11. Make an easy-reference spreadsheet with the payer contracts listed and images of the plan cards for staff to be able to identify the contracts and plans in force at any given time.
  12. Keep personnel files on the cloud. You may choose to have a file of documents the employee may see and get a copy of, and a file of documents they may not see or get copies of. Both can be a part of the same folder.
  13. Store scripts for your messages on hold, your after-hours message and your scripting for employees.


  1. Increase storage space without buying any hardware or software.
  2. Scan charts into the cloud as a preliminary repository before implementing EMR, or scan charts of inactive patients in so you don’t have to pay to store them offsite.
  3. Never back-up your documents on your computer again.
  4. Put your triage algorithm or flow sheet on the cloud. Hire nurses to triage from home.
  5. If a manual doesn’t come electronically, scan it onto your cloud. Check the manual before you call the repairman.
  6. Preserve your valuable employee knowledge – have each department develop a folder with the important resources for their staff. The billing department may have websites they refer to for coding questions, a primer on evaluation and management coding, a cheat sheet on standard practice fees, and a calendar for the times of the year that different updates and revisions to CPTs, ICDs and NCCI edits.

Medicare is Auditing You! What To Do Next?

CMS logo found on the header of all audit lettersThere are a number of different audits that are carried out by Medicare-contracted auditors.  It’s important to know the differences and have a plan for responding.

CERT stands for Comprehensive Error Rate Testing and CERT audits were initiated in 2000. The program is responsible for measuring improperly paid claims. The CERT Program uses the following OIG-approved methodology:

  1. A sample of approximately 120,000 submitted claims is randomly selected;
  2. medical records from providers who submitted the claims are requested; and
  3. the claims and medical records are reviewed for compliance with Medicare coverage, coding and billing rules.

RAC stands for Recovery Audit Contractor and began in early 2009. The RACs detect and correct past improper payments so that CMS and Carriers, FIs, and MACs can implement actions to stop future improper payments.  RAC is currently focusing on inpatient services and physical therapy services.  As of the date this post was published RAC was not focusing on physician services.

ZPIC (Zone Program Integrity Contractors) replaces the Medicare Program Safeguard Contractors (PSCs) and Medicare Drug Integrity Contractors (MEDICs) that are currently in use by CMS.  ZPICs are be responsible for detection and deterrence of fraud, waste and abuse across all claim types. ZPICs have access to CMS National Claims History data, which can be used to look at the entire history of a patient’s treatment no matter where claims were processed.  Being able to look at the overall picture will enable them to more readily spot over billing and fraudulent claims. Among other things, ZPICs will look for billing trends or patterns that make a particular provider stand out from the other providers in that community. Once a ZPIC identifies a case of suspected fraud and abuse, the issue is referred to the Office of Inspector General (OIG) for consideration and possible initiation of criminal or civil prosecution.  ZPIC is widely considered to be the greatest threat to physician practices.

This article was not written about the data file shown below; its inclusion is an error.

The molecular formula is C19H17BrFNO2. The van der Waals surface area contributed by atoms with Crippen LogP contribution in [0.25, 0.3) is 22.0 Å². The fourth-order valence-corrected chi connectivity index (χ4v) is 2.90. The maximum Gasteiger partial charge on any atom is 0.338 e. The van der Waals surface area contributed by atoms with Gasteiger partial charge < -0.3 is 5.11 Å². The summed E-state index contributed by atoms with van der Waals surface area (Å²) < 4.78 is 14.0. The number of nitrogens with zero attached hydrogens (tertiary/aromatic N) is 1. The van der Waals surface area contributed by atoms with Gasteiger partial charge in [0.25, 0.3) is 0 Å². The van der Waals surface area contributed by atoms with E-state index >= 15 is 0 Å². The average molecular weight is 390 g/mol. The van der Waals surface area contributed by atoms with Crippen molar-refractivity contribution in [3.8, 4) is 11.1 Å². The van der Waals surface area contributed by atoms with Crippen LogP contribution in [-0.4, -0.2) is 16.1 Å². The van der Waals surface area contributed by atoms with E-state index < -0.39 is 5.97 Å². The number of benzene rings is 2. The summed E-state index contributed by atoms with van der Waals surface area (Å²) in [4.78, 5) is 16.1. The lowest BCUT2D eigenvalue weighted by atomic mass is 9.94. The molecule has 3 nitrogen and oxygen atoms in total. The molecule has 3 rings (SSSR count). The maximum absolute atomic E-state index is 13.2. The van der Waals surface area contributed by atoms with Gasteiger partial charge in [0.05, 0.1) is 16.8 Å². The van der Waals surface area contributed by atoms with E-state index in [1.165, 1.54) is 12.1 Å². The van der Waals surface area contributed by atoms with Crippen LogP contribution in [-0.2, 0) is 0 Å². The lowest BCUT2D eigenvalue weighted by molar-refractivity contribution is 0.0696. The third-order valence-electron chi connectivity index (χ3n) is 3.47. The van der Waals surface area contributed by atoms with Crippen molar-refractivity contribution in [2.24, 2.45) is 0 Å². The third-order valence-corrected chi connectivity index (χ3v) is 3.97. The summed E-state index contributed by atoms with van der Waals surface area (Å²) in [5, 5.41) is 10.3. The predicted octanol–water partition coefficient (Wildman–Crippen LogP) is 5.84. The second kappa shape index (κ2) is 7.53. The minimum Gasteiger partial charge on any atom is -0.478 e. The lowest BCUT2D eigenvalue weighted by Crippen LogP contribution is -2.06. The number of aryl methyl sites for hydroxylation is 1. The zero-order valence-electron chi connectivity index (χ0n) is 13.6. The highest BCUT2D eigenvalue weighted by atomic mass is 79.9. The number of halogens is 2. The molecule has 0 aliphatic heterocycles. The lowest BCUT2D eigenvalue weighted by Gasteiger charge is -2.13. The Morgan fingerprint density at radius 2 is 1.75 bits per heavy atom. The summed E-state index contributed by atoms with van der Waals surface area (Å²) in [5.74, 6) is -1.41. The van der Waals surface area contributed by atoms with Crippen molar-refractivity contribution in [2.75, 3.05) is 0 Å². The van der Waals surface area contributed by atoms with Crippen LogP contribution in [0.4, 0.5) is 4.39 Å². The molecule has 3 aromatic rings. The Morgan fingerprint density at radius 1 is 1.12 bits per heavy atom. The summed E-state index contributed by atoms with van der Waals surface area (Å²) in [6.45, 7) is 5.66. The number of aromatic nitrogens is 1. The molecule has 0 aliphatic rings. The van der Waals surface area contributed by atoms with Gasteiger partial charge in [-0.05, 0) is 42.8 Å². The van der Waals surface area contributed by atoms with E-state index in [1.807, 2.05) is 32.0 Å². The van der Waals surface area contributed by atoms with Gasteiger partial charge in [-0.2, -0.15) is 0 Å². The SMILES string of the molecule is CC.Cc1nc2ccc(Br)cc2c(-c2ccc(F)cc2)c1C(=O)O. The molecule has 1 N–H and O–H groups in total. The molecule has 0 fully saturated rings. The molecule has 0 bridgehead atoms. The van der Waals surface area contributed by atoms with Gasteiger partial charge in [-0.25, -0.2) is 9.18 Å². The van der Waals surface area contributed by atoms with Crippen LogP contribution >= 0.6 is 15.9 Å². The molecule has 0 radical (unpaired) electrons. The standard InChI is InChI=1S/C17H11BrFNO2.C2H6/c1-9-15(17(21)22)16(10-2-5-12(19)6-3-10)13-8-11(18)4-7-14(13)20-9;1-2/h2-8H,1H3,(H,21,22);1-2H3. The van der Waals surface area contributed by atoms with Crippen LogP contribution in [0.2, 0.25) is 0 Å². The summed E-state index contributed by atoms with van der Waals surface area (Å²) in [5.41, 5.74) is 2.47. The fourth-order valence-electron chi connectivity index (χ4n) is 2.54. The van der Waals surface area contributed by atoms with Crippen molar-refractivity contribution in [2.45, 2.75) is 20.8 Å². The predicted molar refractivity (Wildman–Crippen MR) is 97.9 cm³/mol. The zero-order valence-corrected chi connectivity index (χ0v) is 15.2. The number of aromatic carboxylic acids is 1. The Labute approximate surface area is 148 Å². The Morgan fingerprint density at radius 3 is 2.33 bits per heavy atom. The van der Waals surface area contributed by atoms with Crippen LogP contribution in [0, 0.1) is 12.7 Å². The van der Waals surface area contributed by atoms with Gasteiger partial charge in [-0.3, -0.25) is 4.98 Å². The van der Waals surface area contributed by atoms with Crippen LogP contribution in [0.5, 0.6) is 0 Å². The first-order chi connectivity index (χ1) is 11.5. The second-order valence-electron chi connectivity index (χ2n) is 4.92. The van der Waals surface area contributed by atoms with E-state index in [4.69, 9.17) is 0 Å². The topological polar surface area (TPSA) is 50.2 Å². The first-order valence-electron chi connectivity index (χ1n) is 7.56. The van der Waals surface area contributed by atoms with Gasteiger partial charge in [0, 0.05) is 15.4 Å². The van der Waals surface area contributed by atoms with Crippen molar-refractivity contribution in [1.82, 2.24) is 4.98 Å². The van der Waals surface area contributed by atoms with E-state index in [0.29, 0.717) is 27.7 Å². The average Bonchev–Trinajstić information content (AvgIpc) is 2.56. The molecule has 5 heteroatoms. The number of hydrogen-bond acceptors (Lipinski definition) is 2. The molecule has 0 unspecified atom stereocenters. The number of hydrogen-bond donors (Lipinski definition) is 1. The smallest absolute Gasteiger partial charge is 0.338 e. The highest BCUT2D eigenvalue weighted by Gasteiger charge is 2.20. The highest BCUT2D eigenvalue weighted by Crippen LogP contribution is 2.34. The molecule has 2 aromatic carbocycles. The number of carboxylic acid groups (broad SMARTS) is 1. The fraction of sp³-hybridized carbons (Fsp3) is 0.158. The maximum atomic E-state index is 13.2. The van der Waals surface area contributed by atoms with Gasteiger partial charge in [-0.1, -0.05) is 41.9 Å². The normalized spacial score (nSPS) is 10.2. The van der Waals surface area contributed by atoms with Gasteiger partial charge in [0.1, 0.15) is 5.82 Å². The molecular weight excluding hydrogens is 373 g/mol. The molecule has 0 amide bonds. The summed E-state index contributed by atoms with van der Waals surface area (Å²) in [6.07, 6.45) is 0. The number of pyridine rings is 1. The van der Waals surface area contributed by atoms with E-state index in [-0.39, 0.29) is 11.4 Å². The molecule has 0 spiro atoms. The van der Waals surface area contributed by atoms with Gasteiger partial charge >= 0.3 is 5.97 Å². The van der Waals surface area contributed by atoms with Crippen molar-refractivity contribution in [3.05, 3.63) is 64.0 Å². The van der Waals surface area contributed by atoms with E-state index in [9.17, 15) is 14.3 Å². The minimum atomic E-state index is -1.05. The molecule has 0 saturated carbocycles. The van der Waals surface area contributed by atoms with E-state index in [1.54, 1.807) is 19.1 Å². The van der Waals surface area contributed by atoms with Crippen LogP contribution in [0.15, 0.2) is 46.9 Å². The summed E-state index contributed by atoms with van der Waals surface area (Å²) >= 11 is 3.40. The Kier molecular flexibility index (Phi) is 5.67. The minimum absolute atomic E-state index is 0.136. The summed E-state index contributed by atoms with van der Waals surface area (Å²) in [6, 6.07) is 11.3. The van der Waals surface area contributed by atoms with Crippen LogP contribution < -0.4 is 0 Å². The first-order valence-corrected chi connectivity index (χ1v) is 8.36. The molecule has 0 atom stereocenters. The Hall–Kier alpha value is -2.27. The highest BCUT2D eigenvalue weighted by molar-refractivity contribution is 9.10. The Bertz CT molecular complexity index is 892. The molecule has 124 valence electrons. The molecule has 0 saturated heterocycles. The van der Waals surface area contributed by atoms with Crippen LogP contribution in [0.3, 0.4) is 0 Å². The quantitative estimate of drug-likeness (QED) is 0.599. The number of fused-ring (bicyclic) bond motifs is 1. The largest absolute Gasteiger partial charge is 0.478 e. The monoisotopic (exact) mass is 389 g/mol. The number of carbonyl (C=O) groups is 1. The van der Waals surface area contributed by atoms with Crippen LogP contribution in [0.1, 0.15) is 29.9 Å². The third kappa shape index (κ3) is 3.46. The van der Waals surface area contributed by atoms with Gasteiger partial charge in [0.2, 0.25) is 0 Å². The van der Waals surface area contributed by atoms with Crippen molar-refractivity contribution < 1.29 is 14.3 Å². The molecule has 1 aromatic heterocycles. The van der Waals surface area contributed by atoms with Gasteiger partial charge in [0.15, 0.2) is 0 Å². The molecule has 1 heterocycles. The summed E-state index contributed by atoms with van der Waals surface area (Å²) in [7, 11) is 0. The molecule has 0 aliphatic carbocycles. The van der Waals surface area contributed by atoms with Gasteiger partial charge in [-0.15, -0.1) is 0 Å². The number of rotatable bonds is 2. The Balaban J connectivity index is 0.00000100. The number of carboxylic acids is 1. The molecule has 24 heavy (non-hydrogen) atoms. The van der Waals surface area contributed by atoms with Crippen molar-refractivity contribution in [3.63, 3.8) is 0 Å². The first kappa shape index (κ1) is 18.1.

Seven ZPIC zones have been identified.  The zones include the following states and/or territories and most have been assigned contractors:

  • Zone 1 – CA, NV, American Samoa, Guam, HI and the Mariana Islands http://www.safeguard-servicesllc.com/zpic.asp
  • Zone 2  – AK, WA, OR, MT, ID, WY, UT, AZ, ND, SD, NE, KS, IA, MO AdvanceMed was just purchased by NCI – site not current
  • Zone 3 – MN, WI, IL, IN, MI, OH and KY – not awarded
  • Zone 4  – CO, NM, OK, TX. HealthIntegrity
  • Zone 5  – AL, AR, GA, LA, MS, NC, SC, TN, VA and WV AdvanceMed was just purchased by NCI – site not current
  • Zone 6 – PA, NY, MD, DC, DE and ME, MA, NJ, CT, RI, NH and VT – not awarded
  • Zone 7  – FL, PR and VI http://www.safeguard-servicesllc.com/zpic.asp

How should you respond to a Medicare audit?

  1. Log all requests for records from all payers.  Time and date all communications received and all communications sent.
  2. Scan all records sent and include a cover letter itemizing contents of response.
  3. Send records via certified mail.
  4. If you get a request for a large amount of records at one time, consider getting advice from a consultant or attorney who specializes in Medicare audits as a large scale record request may cripple the practice operations.

How can you be proactive before you get an audit letter?

  1. Check the audit sites monthly to see if your specialty or any services you provide are being targeted for an audit.
  2. Conduct an internal assessment to identify if you are in compliance with Medicare rules or hire a third-party to conduct an audit for you.
  3. Identify corrective actions to promote compliance.
  4. Appeal when necessary

Excellent resource site http://www.willyancey.com/sampling-claims.html